- “Where the Gods Went” by J. Drake, Cosmic Roots and Eldritch Shores, July 29, 2018 (science fiction novelette)
- “Medium Matters” by R.K. Duncan, Diabolical Plots, August 1 , 2018 (fantasy short story)
- “The Tail of Danny Whiskers” by Fawaz Al-Matrouk, Nature, August 1 , 2018 (science fiction short story)
- “Loss of Signal” by S.B. Divya, Tor.com, August 1 , 2018 (science fiction short story)
- “A Legacy of Shadows” by Christopher M. Cevasco, Beneath Ceaseless Skies #257, August 2, 2018 (fantasy short story)
- “Old No-Eyes” by Christopher Mahon, Beneath Ceaseless Skies #257, August 2, 2018 (fantasy short story)
- “2157” by Grant Maierhofer, Terraform, August 3 , 2018 (science fiction short story)
With seven stories, it seems like something ought to stick out but this is one of those unfortunate weeks where nothing does.
“Medium Matters” is 2300-words of a brief question about exorcising ghosts and a long answer written by a deranged paranormal advice columnist with relationship issues. The theme of BCS this issue is “6000 word stories written by people named Christopher.” “A Legacy of Shadows” is a really ham-handed Message in which a guy has spent his life killing members of the species who killed his parents. He’s hired by the villagers of a half-Weird Western/half-medieval town to kill the local half-breed but, when his attempt to kill him goes awry, he realizes he’s been “stuck in a rut” and Learns Better. Nice Message; unsuccessful story. “Old No-Eyes” is not such a nice message as the simple, pseudo-Asian tale set in a room tells us that even becoming a transcended immortal ego-less person still apparently leaves room to harbor grudges and be vicious and evil. Maybe this says something about the cosmos but the story isn’t striking for anything besides brutality.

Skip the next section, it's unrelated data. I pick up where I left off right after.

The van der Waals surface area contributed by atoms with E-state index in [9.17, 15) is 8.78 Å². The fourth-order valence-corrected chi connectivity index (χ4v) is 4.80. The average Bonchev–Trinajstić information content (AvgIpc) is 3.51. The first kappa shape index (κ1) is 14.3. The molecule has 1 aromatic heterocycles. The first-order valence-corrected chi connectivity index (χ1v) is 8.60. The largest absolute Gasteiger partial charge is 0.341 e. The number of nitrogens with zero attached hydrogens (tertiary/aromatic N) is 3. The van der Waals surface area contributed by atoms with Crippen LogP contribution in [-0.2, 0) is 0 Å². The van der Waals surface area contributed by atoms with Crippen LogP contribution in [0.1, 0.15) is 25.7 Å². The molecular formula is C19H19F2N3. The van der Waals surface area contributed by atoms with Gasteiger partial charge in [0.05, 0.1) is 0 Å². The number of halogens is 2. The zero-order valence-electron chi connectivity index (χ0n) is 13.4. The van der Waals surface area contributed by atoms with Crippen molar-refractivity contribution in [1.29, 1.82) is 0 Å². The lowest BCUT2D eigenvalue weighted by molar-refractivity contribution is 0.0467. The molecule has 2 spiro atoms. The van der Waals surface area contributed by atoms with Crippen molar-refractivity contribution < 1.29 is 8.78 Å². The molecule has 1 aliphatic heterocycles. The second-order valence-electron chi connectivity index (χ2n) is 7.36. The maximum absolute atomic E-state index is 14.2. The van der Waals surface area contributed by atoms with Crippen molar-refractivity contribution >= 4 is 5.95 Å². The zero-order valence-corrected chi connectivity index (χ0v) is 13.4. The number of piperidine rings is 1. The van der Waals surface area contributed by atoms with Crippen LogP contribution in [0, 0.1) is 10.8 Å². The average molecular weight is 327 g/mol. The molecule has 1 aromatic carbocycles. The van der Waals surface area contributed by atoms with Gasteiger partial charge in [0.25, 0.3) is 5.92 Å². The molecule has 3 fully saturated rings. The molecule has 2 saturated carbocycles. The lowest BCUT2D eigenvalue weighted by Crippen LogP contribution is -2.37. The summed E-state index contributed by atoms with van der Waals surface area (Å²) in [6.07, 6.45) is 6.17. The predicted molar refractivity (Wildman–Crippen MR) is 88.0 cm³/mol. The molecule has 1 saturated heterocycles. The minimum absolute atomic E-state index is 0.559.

Three of the SF tales range from 2600 words down to 900. “Loss of Signal” is another Message (and quite a contrived one) about a young man with mother-issues who had a degenerative disease. This caused him to have his consciousness loaded into a spaceship which will perhaps show that disabled people can circumnavigate the Moon just as well as others have. (Last year’s “An Unexpected Boon,” from the same author, carries a similar message in a much more appealing and straightforwardly fantastic piece.) “Danny Whiskers” is another Message involving a scientist who’s modified a cat to be intelligent (which apparently comes with the ability to speak through a cat’s throat and mouth for free) despite laws to the contrary and their attempt to escape from the US to Canada. The cop who holds their fates in his hands delivers the moral of the story. You might be interested in “2157” if you enjoyed “Flesh Moves” in the same magazine or want more violent dystopian logorrhea; otherwise, you won’t.
The story that kept me the most off-balance this week was the “quarantine world” science fiction novelette, “Where the Gods Went.” It opens in a virtually incoherent way and spends its first 4900 words coming to make a little sense before the main story is covered in the last 2900 words. So it went from seeming like a bad opening to seeming like a good, in media res, no-infodump, sink-or-swim opening, to clearly being a ridiculously long prologue that could have been exchanged for an opening paragraph or for a few judicious sentences of backstory interspersed through the main story. That main story is summarized by the narrator’s “close third-person” on the Captain of the sabotaged spaceship: “All he had to do was bring back fuel from a death-trap of a planet and induce seven cut-throats to help save the captors hauling them in to judicial death while keeping an eye on a possibly insane first mate who would pilot an ancient rust-bucket of a fueler, [and] guide them through nightmare land…” That nightmare land does indeed turn the story into an SF horror tale which carries its own Message about where the gods are and what the significance of that is, delivered through the foils of the skeptical, rationalist ship’s doctor (who is a sort of Cro-Magnon for some reason) and the “possibly insane first mate.” The conclusion is also unsatisfying, as it seems to have no concern that a saboteur selfishly endangered everyone and consigned spear carriers to far more hideous deaths than they would have received in their “judicial deaths.” Still, while this tale, which hovered between TV sci-fi awfulness and van Vogtian good craziness (which some people might see as a distinction without a difference), wasn’t successful, its type of lack of success was certainly more interesting than that of the others’ this week.